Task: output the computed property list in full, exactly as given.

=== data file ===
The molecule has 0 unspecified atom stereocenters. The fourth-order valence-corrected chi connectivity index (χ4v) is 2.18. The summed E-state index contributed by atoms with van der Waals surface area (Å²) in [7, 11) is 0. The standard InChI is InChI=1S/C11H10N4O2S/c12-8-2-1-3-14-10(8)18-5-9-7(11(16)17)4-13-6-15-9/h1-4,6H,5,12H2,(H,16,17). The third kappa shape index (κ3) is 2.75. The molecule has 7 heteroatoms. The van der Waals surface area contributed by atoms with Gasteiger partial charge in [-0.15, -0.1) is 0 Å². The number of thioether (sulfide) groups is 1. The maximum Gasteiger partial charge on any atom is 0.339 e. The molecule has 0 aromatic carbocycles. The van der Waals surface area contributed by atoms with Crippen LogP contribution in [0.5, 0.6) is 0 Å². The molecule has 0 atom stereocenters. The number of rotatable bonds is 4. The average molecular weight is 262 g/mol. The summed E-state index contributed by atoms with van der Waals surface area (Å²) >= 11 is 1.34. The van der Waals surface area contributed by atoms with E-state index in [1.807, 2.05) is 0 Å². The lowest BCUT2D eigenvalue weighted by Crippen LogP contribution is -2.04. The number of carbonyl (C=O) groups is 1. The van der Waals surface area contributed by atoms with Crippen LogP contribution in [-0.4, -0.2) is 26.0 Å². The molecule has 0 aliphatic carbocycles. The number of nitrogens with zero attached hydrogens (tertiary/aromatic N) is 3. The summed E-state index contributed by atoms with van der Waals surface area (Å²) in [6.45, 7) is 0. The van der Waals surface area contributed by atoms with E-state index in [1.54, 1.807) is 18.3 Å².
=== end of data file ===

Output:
The molecule has 0 unspecified atom stereocenters. The fourth-order valence-corrected chi connectivity index (χ4v) is 2.18. The summed E-state index contributed by atoms with van der Waals surface area (Å²) in [7, 11) is 0. The standard InChI is InChI=1S/C11H10N4O2S/c12-8-2-1-3-14-10(8)18-5-9-7(11(16)17)4-13-6-15-9/h1-4,6H,5,12H2,(H,16,17). The third kappa shape index (κ3) is 2.75. The molecule has 7 heteroatoms. The van der Waals surface area contributed by atoms with Gasteiger partial charge in [-0.15, -0.1) is 0 Å². The number of thioether (sulfide) groups is 1. The maximum Gasteiger partial charge on any atom is 0.339 e. The molecule has 0 aromatic carbocycles. The van der Waals surface area contributed by atoms with Crippen LogP contribution in [0.5, 0.6) is 0 Å². The molecule has 0 atom stereocenters. The number of rotatable bonds is 4. The average molecular weight is 262 g/mol. The summed E-state index contributed by atoms with van der Waals surface area (Å²) >= 11 is 1.34. The van der Waals surface area contributed by atoms with E-state index in [1.807, 2.05) is 0 Å². The lowest BCUT2D eigenvalue weighted by Crippen LogP contribution is -2.04. The number of carbonyl (C=O) groups is 1. The van der Waals surface area contributed by atoms with Crippen LogP contribution in [-0.4, -0.2) is 26.0 Å². The molecule has 0 aliphatic carbocycles. The number of nitrogens with zero attached hydrogens (tertiary/aromatic N) is 3. The summed E-state index contributed by atoms with van der Waals surface area (Å²) in [6.45, 7) is 0. The van der Waals surface area contributed by atoms with E-state index in [1.54, 1.807) is 18.3 Å².